Media Coverage: E-Mail Interviews, Wikipedia Use, Online Pulitzers, and Rumors

While none of it's specific to education reporting, the trio of Romenesko posts earlier this week proves too difficult to resist.

First, a link to the CJR discusses journalists' increasing reliance on email interviews, and their potential (though not catastrophic) perils -- each of which I eagerly await rather than play interminable games of phone tag or be forced to surf the Internet to keep awake during interviews with blowhards or talking point-trons: Some say reporters rely too much on e-mail interviews.

Next, an Onion-worthy headline in which a Times editor has to tell his staff not to use Wikipedia, the amazing but highly questionable interactive/collective "open source" encyclopedia: NYT biz editor tells staff not to use Wikipedia to check info. Some Wiki-philes may disagree, but to me having to do that is akin to telling reporters not to get their information off bathroom walls.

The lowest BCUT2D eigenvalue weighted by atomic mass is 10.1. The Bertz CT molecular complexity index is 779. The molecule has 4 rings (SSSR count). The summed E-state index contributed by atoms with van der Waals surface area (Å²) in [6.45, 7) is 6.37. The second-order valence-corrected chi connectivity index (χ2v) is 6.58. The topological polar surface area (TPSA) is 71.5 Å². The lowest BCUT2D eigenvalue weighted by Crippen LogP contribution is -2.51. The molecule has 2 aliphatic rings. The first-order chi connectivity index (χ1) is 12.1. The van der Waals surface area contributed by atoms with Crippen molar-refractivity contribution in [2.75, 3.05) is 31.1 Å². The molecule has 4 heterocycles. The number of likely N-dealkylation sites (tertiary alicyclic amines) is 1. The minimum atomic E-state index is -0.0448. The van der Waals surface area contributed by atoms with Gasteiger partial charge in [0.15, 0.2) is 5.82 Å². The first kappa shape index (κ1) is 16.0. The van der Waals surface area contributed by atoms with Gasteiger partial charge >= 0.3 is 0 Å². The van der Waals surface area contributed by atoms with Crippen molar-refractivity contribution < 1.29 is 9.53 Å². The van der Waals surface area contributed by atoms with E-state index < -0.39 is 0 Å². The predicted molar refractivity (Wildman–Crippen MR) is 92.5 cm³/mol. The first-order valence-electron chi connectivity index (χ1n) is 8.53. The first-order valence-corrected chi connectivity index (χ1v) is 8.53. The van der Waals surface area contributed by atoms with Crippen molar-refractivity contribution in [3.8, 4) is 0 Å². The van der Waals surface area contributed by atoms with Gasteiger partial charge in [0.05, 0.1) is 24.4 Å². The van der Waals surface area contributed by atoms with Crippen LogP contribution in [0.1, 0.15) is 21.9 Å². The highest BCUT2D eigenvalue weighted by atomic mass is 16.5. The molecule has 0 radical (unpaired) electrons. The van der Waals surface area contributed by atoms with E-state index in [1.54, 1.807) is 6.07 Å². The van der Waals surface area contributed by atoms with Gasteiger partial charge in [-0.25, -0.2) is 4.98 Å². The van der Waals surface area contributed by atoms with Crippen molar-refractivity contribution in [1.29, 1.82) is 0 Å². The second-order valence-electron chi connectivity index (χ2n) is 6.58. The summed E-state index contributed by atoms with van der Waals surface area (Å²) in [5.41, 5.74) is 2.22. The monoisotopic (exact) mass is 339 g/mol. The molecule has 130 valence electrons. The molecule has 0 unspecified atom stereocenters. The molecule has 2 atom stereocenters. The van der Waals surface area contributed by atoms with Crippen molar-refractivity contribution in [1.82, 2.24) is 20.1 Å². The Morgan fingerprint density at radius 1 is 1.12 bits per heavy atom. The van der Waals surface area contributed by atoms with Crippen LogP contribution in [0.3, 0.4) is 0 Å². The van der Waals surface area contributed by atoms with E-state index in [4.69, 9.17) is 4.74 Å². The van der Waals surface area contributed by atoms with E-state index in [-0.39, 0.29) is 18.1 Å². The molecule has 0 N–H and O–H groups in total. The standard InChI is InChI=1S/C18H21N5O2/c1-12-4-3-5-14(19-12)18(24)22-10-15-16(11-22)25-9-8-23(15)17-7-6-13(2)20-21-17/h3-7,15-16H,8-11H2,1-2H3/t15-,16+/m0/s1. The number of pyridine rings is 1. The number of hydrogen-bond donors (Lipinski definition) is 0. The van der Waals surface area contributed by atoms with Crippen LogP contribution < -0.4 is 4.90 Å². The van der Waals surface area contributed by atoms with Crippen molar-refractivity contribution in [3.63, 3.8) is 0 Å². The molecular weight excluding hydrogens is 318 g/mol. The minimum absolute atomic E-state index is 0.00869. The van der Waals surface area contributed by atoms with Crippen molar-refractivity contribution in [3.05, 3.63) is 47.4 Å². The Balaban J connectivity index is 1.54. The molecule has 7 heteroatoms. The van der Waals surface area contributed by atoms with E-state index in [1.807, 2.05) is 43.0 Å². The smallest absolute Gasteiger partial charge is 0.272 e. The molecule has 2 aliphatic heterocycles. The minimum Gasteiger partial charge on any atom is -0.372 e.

Last and probably least in the Romenesko troika: apparently now you can get extra credit for your Pulitzer submissions for online material: Online material can now be used to bolster Pulitzer entries. But, just in case, you probably better submit to EWA as well.

Over at NPR, there's an interesting piece about whatever happened to all the reports of shootings and mayhem in New Orleans that turned out to be untrue, or at least unverifiable. I'm still waiting for the education version of that, but I'm sure it's out there. Anatomy of a Rumor NPR


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